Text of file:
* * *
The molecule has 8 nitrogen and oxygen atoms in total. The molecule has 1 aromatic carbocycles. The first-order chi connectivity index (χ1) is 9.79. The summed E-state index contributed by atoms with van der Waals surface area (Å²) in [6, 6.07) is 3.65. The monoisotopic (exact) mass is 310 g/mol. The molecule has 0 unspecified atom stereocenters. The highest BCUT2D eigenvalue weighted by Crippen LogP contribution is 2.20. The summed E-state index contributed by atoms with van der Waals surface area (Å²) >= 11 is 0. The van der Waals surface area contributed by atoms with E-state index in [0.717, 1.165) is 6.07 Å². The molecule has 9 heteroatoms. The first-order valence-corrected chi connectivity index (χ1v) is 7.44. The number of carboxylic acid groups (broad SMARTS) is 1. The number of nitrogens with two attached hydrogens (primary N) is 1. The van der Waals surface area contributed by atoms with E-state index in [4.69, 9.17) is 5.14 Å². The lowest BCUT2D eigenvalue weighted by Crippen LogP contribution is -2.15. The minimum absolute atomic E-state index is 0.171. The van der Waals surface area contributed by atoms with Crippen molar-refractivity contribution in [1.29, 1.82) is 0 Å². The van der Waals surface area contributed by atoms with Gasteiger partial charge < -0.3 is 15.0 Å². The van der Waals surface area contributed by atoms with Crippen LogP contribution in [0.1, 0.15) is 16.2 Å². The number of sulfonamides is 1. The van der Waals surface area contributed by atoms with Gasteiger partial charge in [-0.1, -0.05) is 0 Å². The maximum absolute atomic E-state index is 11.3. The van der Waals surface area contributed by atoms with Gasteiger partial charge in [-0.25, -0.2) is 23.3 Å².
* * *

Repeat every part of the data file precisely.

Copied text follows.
The molecule has 8 nitrogen and oxygen atoms in total. The molecule has 1 aromatic carbocycles. The first-order chi connectivity index (χ1) is 9.79. The summed E-state index contributed by atoms with van der Waals surface area (Å²) in [6, 6.07) is 3.65. The monoisotopic (exact) mass is 310 g/mol. The molecule has 0 unspecified atom stereocenters. The highest BCUT2D eigenvalue weighted by Crippen LogP contribution is 2.20. The summed E-state index contributed by atoms with van der Waals surface area (Å²) >= 11 is 0. The van der Waals surface area contributed by atoms with E-state index in [0.717, 1.165) is 6.07 Å². The molecule has 9 heteroatoms. The first-order valence-corrected chi connectivity index (χ1v) is 7.44. The number of carboxylic acid groups (broad SMARTS) is 1. The number of nitrogens with two attached hydrogens (primary N) is 1. The van der Waals surface area contributed by atoms with E-state index in [4.69, 9.17) is 5.14 Å². The lowest BCUT2D eigenvalue weighted by Crippen LogP contribution is -2.15. The minimum absolute atomic E-state index is 0.171. The van der Waals surface area contributed by atoms with Crippen molar-refractivity contribution in [1.29, 1.82) is 0 Å². The van der Waals surface area contributed by atoms with Gasteiger partial charge < -0.3 is 15.0 Å². The van der Waals surface area contributed by atoms with Crippen LogP contribution in [0.1, 0.15) is 16.2 Å². The number of sulfonamides is 1. The van der Waals surface area contributed by atoms with Gasteiger partial charge in [-0.1, -0.05) is 0 Å². The maximum absolute atomic E-state index is 11.3. The van der Waals surface area contributed by atoms with Gasteiger partial charge in [-0.25, -0.2) is 23.3 Å².